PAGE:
Low maximal expiratory flow helps predict chronic bronchitis, HF
A low maximal expiratory flow at 50% of forced vital capacity helped predict risks for respiratory symptoms in patients without spirometry-confirmed COPD, according to study results.
The diagnostic tool also appeared to help identify unrecognized heart failure in those patients, according to researchers.
Gülmisal Güder, MD, of the Julius Center for Health Sciences and Primary Care at University Medical Center Utrecht in The Netherlands, and colleagues used data from a prospective cohort study to determine if the use of maximal expiratory flow at 50% of forced vital capacity (MEF50) proved viable in individuals with respiratory symptoms but without COPD.
The analysis included 405 adults aged 65 years or older with a general practitioner’s diagnosis of COPD http://www.healio.com/pulmonology/copd/news/online/%7B26ae6d94-19f7-4521-aad2-e8c292e726af%7D/majority-of-patients-with-copd-unaware-of-risks-associated-with-the-disease, of which 161 did not have spirometry-confirmed COPD.
Less than half of those patients (37.9%) had a MEF50 less than 60%. A reduced MEF50 increased the odds of newly detected heart failure at assessment (29.5% vs. 15.6%, P = .045).
The diagnostic tool helped predict risks for episodes of acute bronchitis http://www.healio.com/pulmonology/bronchitis/news/online/%7Bc7cea458-8b29-42da-a370-81593ad48d11%7D/copd-patients-with-chronic-bronchitis-have-worse-quality-of-life-symptoms (aHR = 2.54; 95% CI, 1.26-5.13), pneumonia http://www.healio.com/pulmonology/pneumonia/news/online/%7Be90fdfb7-b98b-4591-a373-7fbae51664d6%7D/secondhand-smoke-exposure-increases-pneumonia-severity-in-children (aHR = 2.14; 95% CI, 0.98-4.69) and hospitalizations for pulmonary reasons (aHR = 2.28; 95% CI, 0.93-5.62).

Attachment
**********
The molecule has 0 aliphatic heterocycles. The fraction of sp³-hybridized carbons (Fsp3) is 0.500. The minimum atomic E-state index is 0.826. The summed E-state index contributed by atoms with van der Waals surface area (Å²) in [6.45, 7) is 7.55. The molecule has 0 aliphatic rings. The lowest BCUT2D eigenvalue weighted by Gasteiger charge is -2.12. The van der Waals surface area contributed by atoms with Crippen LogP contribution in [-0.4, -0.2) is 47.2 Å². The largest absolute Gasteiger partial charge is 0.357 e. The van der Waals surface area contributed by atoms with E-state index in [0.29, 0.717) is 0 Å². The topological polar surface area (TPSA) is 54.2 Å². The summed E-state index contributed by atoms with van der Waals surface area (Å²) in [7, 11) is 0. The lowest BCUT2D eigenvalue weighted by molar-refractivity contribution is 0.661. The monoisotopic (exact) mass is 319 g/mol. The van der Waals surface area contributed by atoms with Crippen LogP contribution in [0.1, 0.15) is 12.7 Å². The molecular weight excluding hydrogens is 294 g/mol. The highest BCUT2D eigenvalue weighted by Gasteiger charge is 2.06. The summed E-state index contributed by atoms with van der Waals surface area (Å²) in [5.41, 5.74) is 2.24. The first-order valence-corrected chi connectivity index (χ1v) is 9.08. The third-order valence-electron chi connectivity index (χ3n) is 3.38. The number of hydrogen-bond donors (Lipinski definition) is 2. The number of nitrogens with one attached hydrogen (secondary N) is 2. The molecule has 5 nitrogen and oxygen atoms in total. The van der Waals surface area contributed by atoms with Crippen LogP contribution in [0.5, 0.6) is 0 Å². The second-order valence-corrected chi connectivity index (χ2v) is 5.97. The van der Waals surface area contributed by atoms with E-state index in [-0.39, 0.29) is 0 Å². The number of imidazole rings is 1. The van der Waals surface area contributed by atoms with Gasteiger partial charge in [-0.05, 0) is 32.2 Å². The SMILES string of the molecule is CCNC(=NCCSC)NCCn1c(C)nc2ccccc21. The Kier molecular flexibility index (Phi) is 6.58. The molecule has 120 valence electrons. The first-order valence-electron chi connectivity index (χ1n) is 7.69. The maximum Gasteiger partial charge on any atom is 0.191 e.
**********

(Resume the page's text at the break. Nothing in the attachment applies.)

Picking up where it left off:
MEF50 is a valuable tool in helping to predict respiratory symptoms and heart failure in patients without spirometry-confirmed COPD, according to researchers.
“Low maximum MEF, easily obtained by spirometry, showed clinical utility to identify patients with previously undiagnosed heart failure and patients at risk for pulmonary events,” the researchers wrote. “MEF50 should also be evaluated when obtaining spirometry in persons aged [older than] 65 years with shortness of breath.” – by Ryan McDonald
Disclosure: The researchers report no relevant financial disclosures.
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